March 13, 2022

Importance of Pelvic Physical Therapy After C-Section

If you think a c-section means pelvic floor PT isn’t for you, get ready to change your mind. Learn how pelvic PT can be hugely beneficial in helping reduce pain, improve mobility, function, and quality of life no matter the type of delivery!

stomach massage

As a pelvic physical therapist, I often hear women say things like, “Well I had a cesarean so I don’t think pelvic PT would help me.”  However, this could not be further from the truth! 

While it is common for women who have had cesarean deliveries to assume that pelvic PT will not be helpful for them, the truth is that pelvic PT can be hugely beneficial in helping reduce pain, improve mobility, function, and quality of life no matter the type of delivery. 

How A C-Section Affects Your Pelvic Health

You might be thinking, “Nothing happened to my vagina during my delivery so what in the world will a pelvic PT assess and treat on me?” The answer is LOTS! 

Although a cesarean delivery does not require the baby to pass through the vaginal canal, the pelvic floor muscles, vaginal, and vulvar tissues still can sustain stress throughout the pregnancy that can cause issues with urinary, bowel, and sexual function. In addition to pelvic floor dysfunction, patients who have had a cesarean delivery can experience restriction of the tissue around their healing incision, which can lead to pain and limited function. Although many of these impairments are common, they are NOT normal and pelvic PT can perform a thorough evaluation to assess the function of all these tissues. 

What to Expect In a Pelvic Health Assessment After a Cesarean

One of the first places a pelvic PT will likely assess is the connective tissue of the abdomen. This is an area where cesarean mommas commonly experience pain, tightness, mobility restriction of the scar, difficulty activating the abdominal muscles, diastasis recti, and potentially numbness around the healing cesarean incision. 

The pain a patient may experience following a cesarean can vary from diffuse abdominal pain, to local pain along the incision. It may present muscular pain or pulling with activity, hypersensitivity to touch, and/or numbness along the scar. This variation in the type and location of pain can often lead to discomfort wearing certain clothing, aversion to touching the scar, difficulty with daily activity (like lifting their child), and limitation with exercise. The pain and activity limitations occur in large part due to scar tissue, and myofascial restriction to the connective tissue surrounding the scar. 

Assessing for a Cesarean ”Shelf”

In many cases, these scar tissue adhesions can be so significant that they cause what is called a “shelf.” A shelf occurs when the various layers of healing tissue along the incision become adhered to one another and therefore the scar itself becomes indented. Over time, the tissue just above the scar can begin to puff out like a shelf. This can be both painful and a source of insecurity for many women. While there are severe cases that ultimately may require a consultation with a plastic surgeon for scar tissue revision, most cases can be treated conservatively with pelvic PT.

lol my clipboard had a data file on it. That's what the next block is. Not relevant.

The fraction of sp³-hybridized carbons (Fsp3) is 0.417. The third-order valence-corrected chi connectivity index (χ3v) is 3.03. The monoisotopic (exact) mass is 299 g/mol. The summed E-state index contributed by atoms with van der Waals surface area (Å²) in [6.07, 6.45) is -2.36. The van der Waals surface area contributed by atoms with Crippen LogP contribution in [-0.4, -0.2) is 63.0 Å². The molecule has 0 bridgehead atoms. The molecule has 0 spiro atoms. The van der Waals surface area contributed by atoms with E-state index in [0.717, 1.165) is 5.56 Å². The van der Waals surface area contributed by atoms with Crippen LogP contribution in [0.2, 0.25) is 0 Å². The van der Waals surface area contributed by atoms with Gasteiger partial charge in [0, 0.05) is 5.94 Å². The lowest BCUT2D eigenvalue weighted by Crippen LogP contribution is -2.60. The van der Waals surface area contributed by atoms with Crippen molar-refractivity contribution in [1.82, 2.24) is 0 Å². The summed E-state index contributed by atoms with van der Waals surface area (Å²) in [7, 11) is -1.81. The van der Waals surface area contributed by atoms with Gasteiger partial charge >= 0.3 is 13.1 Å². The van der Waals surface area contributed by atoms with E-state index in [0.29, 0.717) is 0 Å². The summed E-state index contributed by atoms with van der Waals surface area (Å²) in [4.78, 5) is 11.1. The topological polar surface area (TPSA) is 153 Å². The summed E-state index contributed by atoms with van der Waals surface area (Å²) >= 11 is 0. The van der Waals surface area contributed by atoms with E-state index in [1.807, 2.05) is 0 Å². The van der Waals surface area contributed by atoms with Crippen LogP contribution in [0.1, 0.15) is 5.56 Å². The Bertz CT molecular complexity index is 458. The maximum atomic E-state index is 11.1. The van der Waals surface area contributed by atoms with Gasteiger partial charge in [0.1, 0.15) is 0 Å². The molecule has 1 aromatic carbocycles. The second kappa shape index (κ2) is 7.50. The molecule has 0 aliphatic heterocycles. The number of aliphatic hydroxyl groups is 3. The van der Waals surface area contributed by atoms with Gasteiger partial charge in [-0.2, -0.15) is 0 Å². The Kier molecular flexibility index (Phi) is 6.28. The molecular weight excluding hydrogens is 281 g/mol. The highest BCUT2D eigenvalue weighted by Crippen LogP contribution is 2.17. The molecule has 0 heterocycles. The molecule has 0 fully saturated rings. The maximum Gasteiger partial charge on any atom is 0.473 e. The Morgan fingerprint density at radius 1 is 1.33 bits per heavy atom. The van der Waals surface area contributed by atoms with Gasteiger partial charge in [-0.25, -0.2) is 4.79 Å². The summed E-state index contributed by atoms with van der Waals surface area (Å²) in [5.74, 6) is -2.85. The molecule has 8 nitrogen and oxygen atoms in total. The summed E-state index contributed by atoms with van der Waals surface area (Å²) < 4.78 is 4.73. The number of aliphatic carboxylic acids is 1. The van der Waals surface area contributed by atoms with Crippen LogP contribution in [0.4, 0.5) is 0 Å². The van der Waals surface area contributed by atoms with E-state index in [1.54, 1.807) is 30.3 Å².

Assessing for Diastasis Recti

In addition to assessing the mobility of the connective tissues of the lower abdomen, the pelvic PT will most likely assess you for potential diastasis recti. They will assess your ability to activate your transverse abdominis properly, and your ability to manage the pressure in your abdomen with daily activities correctly. This is important because improper pressure management can lead to unwanted stress on the healing abdominal tissues, increased risk of diastasis recti, and increased risk of pelvic floor dysfunction.




Pelvic Floor Assessment Via Internal Exam

Lastly, the pelvic floor PT will most likely do an internal vaginal exam (only once you have given consent). The purpose of this exam is to determine how well your pelvic floor is able to contract (kegel) and relax, and to determine if there are any areas of tightness (trigger points) in these muscles. This is important because we need full contraction of these muscles to hold in urine and poop, support our internal organs with daily activity and exercise, and for sexual function. Equally important is the ability for these muscles to relax. This relaxation is necessary to empty our bowel and bladder, and for sexual function. And yes, these muscles can be weak, tight, or both even if you did not have a vaginal delivery.


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After An Exam, What Might Treatment Look Like?

Some of the things that can be done in pelvic PT for treatment of the above listed impairments include, but are not limited to:

Manual Therapy

Manual therapy and myofascial release to the scar itself and abdominal tissue surrounding the scar- these are techniques in which the therapist will perform hands on connective tissue release to reduce scar tissue adhesions and improve mobility. These techniques can also improve blood flow to the area to help promote healing.



Desensitization to the scar and tissue directly surrounding the scar with items of varying textures (tissue, towel, q-tip, makeup brush, etc). This technique can reduce hypersensitivity that may cause pain from clothing or touching the scar.


Dry Needling

Dry needling (once you are at least 30 days post delivery). This technique is used to improve blood flow to the area, promote healing, and reduce adhesions from scar tissue formation.


Interested in more tips on how to prevent or overcome Pelvic Floor Problems?
Download this free guide for some simple, do-able, totally-not-weird tips to take better care of your down there.


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